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FRIDAY, May 20, 2016 (HealthDay News) -- Fortifying cereals, grains and flour with folic acid has not protected against the risk of certain birth defects as much as experts thought it would, a large, new study suggests.
In the late 1990s, health experts found that low folic acid blood levels were linked to both birth defects. So, the U.S. Food and Drug Administration mandated that cereal and grain products be fortified with the B vitamin.
To measure just how effective that effort has been, investigators from Stanford University School of Medicine analyzed 1.3 million births across eight central California counties over two decades.
Between 1989 and 2010, there was an average of about 88 cases of neural tube defects for every 100,000 births.
But digging deeper, investigators found that that risk had already started to decline before the 1997 fortification mandate. There was a risk drop of nearly 9 cases per 100,000 births every year between 1989 and 1996 alone, the researchers said.
And that downward trend actually slowed after fortification, dipping by 1.7 cases for every 100,000 births annually between 1999 and 2010, the study authors said.
Study co-author Gary Shaw, associate chair of clinical research at Stanford's department of pediatrics, said a number of unexamined factors might have played a role in the trend, including a notable rise in maternal obesity.
"And we now have to wonder if folic acid is the whole answer," he said.
"What we do know, however, is that this is not a message to women that they should now do anything differently," Shaw stressed. "I certainly do not want to convey that folic acid doesn't work. We're all very grateful that we found folic acid a while back. And it works."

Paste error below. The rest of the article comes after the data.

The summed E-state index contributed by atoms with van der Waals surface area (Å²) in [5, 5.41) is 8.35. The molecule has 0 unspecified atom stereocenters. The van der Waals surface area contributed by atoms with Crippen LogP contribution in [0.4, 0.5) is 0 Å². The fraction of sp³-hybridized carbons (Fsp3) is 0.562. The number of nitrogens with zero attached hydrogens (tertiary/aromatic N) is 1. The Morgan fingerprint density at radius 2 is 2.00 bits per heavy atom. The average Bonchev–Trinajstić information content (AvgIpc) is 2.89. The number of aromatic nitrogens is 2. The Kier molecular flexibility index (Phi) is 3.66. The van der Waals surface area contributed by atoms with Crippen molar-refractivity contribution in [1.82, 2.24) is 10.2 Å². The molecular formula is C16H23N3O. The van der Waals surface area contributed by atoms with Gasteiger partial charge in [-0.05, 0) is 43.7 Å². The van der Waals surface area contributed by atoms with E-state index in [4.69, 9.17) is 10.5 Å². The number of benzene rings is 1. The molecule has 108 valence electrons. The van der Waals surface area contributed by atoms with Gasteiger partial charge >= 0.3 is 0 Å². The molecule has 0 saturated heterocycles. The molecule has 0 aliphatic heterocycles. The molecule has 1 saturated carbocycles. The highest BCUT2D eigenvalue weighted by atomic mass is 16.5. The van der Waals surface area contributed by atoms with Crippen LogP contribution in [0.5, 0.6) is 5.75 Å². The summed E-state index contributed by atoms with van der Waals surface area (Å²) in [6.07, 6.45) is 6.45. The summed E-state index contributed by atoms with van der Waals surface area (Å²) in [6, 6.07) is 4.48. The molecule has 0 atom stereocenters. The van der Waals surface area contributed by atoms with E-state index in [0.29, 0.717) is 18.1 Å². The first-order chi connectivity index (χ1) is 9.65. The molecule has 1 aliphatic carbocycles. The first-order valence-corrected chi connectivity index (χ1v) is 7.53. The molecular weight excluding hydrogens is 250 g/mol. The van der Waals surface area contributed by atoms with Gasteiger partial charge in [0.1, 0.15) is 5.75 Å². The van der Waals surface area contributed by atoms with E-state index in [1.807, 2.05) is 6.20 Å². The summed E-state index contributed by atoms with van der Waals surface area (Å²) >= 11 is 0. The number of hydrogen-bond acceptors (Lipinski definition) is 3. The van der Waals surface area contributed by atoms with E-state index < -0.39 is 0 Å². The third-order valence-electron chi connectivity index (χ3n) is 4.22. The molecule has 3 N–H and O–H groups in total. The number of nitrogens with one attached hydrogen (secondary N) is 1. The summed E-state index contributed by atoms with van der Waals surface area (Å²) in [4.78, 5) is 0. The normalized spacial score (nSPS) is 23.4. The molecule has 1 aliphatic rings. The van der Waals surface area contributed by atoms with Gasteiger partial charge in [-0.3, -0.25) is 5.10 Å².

That thought was seconded by Laura Baldwin, a public health analyst with the U.S. National Center on Birth Defects and Developmental Disabilities, part of the Centers for Disease Control and Prevention.
"CDC researchers have found that since folic acid fortification began in the United States, about 1,300 babies are born each year without a neural tube defect who might otherwise have been affected," she said.
"Folic acid has been shown to be effective in preventing neural tube defects in randomized control trials, community intervention programs and food fortification programs," Baldwin added.
The bottom line?
"The benefits of folic acid for the prevention of neural tube defects are well-documented," said Baldwin. "The CDC continues to recommend that, to reduce their risk for a neural tube defect-affected pregnancy, women capable of becoming pregnant should take 400 micrograms of synthetic folic acid daily, from fortified foods or supplements or a combination of the two, in addition to consuming food with folate from a varied diet."
Shaw and his colleagues reported their findings online May 18 in the journal Birth Defects Research Part A.
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